Early in season 1, we see that someone is trying to hack the Warehouse, and Artie has to deal with that. And soon it turns out the hacker is Claudia Donovan (Allison Scagliotti), a young woman who Artie knew 12 years ago, when she was a young girl, whose brother Joshua was attempting a scientific experiment that left him trapped in interdimensional space. Since then, she has tried to get him back, though she spent some time in a psychiatric hospital. But now she forces Artie (who had believed Joshua dead) to help get him back. After they do, Claudia starts working for the warehouse, herself. (Though Joshua goes off to have his own scientific career, and is rarely seen or heard from on the show.) Anyway, Claudia is brilliant and funny and snarky and awesome, and also a decent musician. And her frequently bickering sort of father/daughter style relationship with Artie is one of the best things about the show. (Whether interacting with each other, or with the other characters, or just on their own, Claudia and Artie are my favorite characters on the show.)

Well, in the course of the first season, we slowly begin to learn a bit more about various things, including the fact that the Warehouse is actually controlled by mysterious people called "Regents." Also, there's a former agent, Artie's old partner, James MacPherson (Roger Rees), who seems to have a vendetta against the Warehouse, and Artie in particular. In the latter part of the season, he becomes the main antagonist, and our heroes begin to concentrate on finding and catching him.

Season Two
There's a cliffhanger at the end of season one, which is resolved in the season two premiere... which introduces a new antagonist: H. G. Wells (who turns out to be a woman, played by Jaime Murray). I've often enough seen the writer pop up as a character in science fiction shows and such, usually as an inventor whose "fictional" stories were based on reality, but this... is even more of a twist than I'm used to. There are some twists during the second season, in the question of whether H.G. is really a good guy or a bad guy, and I don't want to spoil how that turns out. (But when we first met her, she had been bronze for over a century.) Though it does lead to Myka making a hard decision at the end of the season. Other events in season 2 include Pete getting a girlfriend named Kelly (though that doesn't last), a crossover episode with Eureka, and of course various standalone cases (some better than others) in addition to the major story arc involving H.G. And we learn that if Mrs. Frederic ever dies, Claudia will become the new Caretaker, which is a responsibility she doesn't exactly want. Also this season we meet Dr. Vanessa Calder (Lindsay Wagner), the official Warehouse physician, who becomes a potential love interest for Artie. Oh, and in the Eureka crossover, we meet a former Warehouse agent named Hugo Miller (Rene Auberjonois). And between seasons 2 and 3, there's a special Christmas episode (which isn't really part of the show's main continuity).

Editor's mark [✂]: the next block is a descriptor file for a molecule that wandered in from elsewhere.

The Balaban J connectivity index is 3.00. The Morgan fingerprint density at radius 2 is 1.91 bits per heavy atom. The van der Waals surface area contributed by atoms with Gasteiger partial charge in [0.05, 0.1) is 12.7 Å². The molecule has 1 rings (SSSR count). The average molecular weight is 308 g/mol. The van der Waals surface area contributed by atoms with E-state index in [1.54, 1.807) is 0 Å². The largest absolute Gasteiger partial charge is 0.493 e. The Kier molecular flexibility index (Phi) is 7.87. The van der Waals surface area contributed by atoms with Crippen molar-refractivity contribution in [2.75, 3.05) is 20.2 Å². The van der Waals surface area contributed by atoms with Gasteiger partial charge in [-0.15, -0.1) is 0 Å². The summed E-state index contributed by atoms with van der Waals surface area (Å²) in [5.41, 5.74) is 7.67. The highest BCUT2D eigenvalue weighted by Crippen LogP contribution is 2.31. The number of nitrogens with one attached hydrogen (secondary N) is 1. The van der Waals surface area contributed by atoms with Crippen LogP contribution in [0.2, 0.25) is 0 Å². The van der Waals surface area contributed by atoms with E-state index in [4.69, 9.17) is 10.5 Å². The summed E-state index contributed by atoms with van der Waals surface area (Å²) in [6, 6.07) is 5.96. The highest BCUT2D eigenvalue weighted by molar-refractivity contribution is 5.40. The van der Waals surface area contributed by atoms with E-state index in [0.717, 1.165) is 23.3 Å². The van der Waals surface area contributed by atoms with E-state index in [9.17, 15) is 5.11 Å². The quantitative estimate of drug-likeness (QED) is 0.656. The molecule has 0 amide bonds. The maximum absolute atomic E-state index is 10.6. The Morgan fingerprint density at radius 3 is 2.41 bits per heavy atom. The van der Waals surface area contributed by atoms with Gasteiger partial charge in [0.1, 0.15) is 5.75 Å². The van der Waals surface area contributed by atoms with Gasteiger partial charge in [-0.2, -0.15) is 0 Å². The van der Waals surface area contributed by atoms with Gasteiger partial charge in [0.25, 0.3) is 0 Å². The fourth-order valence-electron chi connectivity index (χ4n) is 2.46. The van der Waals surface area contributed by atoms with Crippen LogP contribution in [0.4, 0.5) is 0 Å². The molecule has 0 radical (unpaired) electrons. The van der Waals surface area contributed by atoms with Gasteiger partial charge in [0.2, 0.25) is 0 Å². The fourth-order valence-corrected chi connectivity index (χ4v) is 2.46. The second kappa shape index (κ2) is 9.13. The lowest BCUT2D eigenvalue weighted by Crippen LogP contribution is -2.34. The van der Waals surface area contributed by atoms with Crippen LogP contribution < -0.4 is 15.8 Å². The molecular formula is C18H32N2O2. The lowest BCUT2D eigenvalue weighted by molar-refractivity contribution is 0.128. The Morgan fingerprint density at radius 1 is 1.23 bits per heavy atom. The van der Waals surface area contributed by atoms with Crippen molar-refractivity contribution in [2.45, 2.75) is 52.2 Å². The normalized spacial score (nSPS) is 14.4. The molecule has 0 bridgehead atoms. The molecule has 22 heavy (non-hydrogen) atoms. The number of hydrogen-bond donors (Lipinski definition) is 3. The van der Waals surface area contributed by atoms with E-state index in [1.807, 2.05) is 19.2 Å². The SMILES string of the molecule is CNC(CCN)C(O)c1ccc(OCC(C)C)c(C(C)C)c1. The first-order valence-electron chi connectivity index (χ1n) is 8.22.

Season Three